Halman has plans to revamp their 11,000-square-foot basement into a family entertainment complex.
"We were primed and ready about four months ago to kind of get started on this and then everything has just stopped and we haven't got any answers why yet," he said.
"When you see stores that can't open because construction has stopped inside their buildings and permits aren't being issued or being revoked, you know there's a problem," he added.
"In our eyes, we would expect our elected officials to start mediating these two sides, the business side and the administrative side of the city, get together, start talking, get things moving," Halmar added.
Stacia Carlton of Essential Kitchen on Pitt Street, another Rothmar property, says the positive things that have been happening in the downtown are now suddenly under a dark cloud.
"It's very evident to most people, from everyone I've talked to, we all say the same thing, 'Why? Why is this happening?' There is no good reason for it," she said,
"There's some negative vibes downtown because of it, absolutely," she added. "Downtown Cornwall is, and could be, even more beautiful than it is. What has happened so far is gorgeous, and people are thrilled with that aspect it's just, it's so confusing as to why the rest is being halted."
"Along with our professionals, it seems to mystify everyone that hears about it," said Bell. "Why something that seems to be at the top of minds, for not only our taxpayers but also for the politicians, that affordable housing is the number one priority and yet somehow, we aren't able to get the permits to build this housing."
Bell said one permit was released 10 days ago, but 25 hours later, at 4:32 p.m. on a Friday, it was then revoked.
"I think it's important to note that the city already had that permit longer than the code allows them to review the permit, and now he's saying it's revoked and needs longer to review it," Bell said.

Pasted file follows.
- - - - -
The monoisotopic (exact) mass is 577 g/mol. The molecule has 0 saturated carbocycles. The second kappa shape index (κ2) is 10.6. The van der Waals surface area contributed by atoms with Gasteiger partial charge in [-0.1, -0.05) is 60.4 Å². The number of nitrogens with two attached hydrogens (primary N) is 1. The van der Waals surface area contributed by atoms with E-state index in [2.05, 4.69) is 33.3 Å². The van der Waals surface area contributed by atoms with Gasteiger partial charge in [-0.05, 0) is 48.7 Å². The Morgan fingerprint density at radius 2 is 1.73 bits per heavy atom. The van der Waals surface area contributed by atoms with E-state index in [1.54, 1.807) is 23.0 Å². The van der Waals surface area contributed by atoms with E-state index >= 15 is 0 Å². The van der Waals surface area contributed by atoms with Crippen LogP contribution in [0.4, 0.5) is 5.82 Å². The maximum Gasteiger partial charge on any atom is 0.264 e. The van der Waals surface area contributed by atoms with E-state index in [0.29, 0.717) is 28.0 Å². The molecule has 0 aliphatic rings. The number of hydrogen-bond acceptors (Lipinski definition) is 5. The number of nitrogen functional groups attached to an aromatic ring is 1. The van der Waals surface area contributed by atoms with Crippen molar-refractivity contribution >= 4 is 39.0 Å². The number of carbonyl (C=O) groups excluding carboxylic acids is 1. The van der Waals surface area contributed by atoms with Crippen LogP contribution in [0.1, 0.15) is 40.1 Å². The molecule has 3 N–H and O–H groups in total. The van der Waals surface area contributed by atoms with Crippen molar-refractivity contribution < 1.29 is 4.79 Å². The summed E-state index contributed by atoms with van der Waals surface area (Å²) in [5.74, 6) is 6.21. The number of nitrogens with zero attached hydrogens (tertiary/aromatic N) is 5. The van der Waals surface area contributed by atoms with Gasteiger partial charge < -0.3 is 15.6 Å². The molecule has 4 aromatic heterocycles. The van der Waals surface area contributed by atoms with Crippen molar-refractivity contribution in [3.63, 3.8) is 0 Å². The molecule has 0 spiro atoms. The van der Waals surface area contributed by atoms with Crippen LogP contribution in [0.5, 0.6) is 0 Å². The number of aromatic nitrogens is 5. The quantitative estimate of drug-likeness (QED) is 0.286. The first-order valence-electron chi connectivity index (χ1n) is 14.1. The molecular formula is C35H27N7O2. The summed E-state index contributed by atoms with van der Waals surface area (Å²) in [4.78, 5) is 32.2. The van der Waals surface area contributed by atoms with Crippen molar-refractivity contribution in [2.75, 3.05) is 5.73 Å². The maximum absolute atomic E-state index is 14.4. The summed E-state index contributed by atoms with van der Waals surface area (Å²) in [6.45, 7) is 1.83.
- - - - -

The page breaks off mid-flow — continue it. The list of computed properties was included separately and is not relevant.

"We've been asked to provide another drawing for them, which was provided, and we still have no permit. So that's another business that is stalled, not being able to open," he added.
Bell said he was not planning to go public about the situation, but with being held up since February, and the recent permit that was revoked "was the last straw."
"These are small businesses, these aren't national retailers. These are small mom and pop businesses who are being refused by the city to open their doors," Bell said. "It's not just me that is losing money now; these are small businesses losing money."
"We've lost this entire (construction) season and these houses have not been built," he said, noting the local trade industry has also lost work with projects halted.
"It doesn't seem to make any sense. My lawyers, my professionals that I work with. It's frustrating."
CTV News reached out to the firm representing Bell, Perley-Robertson, Hill and McDougall, who are based out of Ottawa.
Partners Joshua Moon and Andrew Lentz said the situation is puzzling, and while the city of Cornwall has retained counsel, they haven't engaged with them on the merits since being served.
"I will say that when I go through the evidence I found that the position at the city puzzling and maybe in the course of time they will give us a reason to change our mind, but I haven't seen anything right now," Lentz said.
"It's unusual for a council to not be aware," Moon added. "This is a fairly significant piece of litigation in that the Chief Building Official is being challenged on four different properties, four different decisions."
"The stakes are high too," Lentz added. "They are high for the city and they are also high for our client. Our client is trying to do things in Cornwall and is being rebuffed and he's not sure why."
"This is affecting everybody," Bell said. "As the downtown was getting revitalized, as we were rolling forward, these businesses have survived the pandemic and now another roadblock has been put in their way. It is not just me, this is affecting everybody."
CTV News Ottawa reached out to the other two candidates running for mayor of Cornwall for comment, but did not receive a reply by the publication deadline.